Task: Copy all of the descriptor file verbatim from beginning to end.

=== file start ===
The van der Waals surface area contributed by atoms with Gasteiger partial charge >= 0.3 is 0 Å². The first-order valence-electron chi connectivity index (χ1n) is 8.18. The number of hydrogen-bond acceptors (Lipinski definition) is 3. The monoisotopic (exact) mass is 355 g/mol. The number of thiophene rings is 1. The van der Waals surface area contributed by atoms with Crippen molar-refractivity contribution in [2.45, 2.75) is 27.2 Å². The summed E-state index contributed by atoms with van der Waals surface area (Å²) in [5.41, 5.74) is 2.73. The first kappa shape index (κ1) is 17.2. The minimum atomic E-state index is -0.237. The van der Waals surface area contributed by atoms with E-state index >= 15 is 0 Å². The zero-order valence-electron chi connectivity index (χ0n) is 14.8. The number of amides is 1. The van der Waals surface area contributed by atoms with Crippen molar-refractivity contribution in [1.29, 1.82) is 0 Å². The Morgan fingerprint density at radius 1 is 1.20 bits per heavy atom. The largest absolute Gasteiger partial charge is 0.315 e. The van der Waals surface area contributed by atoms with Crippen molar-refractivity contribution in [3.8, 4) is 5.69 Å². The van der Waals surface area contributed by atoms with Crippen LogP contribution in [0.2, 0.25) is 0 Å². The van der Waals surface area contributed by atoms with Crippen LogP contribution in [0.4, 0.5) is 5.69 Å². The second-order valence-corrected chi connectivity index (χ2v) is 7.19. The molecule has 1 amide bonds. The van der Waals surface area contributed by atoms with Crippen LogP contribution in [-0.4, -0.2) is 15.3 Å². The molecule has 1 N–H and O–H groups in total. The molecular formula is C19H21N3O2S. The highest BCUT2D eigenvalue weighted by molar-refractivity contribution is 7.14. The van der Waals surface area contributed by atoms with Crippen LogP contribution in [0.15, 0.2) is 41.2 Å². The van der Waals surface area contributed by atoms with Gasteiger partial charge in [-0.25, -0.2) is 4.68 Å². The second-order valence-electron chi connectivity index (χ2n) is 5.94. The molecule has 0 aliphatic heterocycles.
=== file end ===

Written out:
The van der Waals surface area contributed by atoms with Gasteiger partial charge >= 0.3 is 0 Å². The first-order valence-electron chi connectivity index (χ1n) is 8.18. The number of hydrogen-bond acceptors (Lipinski definition) is 3. The monoisotopic (exact) mass is 355 g/mol. The number of thiophene rings is 1. The van der Waals surface area contributed by atoms with Crippen molar-refractivity contribution in [2.45, 2.75) is 27.2 Å². The summed E-state index contributed by atoms with van der Waals surface area (Å²) in [5.41, 5.74) is 2.73. The first kappa shape index (κ1) is 17.2. The minimum atomic E-state index is -0.237. The van der Waals surface area contributed by atoms with E-state index >= 15 is 0 Å². The zero-order valence-electron chi connectivity index (χ0n) is 14.8. The number of amides is 1. The van der Waals surface area contributed by atoms with Crippen molar-refractivity contribution in [1.29, 1.82) is 0 Å². The Morgan fingerprint density at radius 1 is 1.20 bits per heavy atom. The largest absolute Gasteiger partial charge is 0.315 e. The van der Waals surface area contributed by atoms with Crippen molar-refractivity contribution in [3.8, 4) is 5.69 Å². The van der Waals surface area contributed by atoms with Crippen LogP contribution in [0.2, 0.25) is 0 Å². The van der Waals surface area contributed by atoms with Crippen LogP contribution in [0.4, 0.5) is 5.69 Å². The second-order valence-corrected chi connectivity index (χ2v) is 7.19. The molecule has 1 amide bonds. The van der Waals surface area contributed by atoms with Crippen LogP contribution in [-0.4, -0.2) is 15.3 Å². The molecule has 1 N–H and O–H groups in total. The molecular formula is C19H21N3O2S. The highest BCUT2D eigenvalue weighted by molar-refractivity contribution is 7.14. The van der Waals surface area contributed by atoms with Crippen LogP contribution in [0.15, 0.2) is 41.2 Å². The van der Waals surface area contributed by atoms with Gasteiger partial charge in [-0.25, -0.2) is 4.68 Å². The second-order valence-electron chi connectivity index (χ2n) is 5.94. The molecule has 0 aliphatic heterocycles.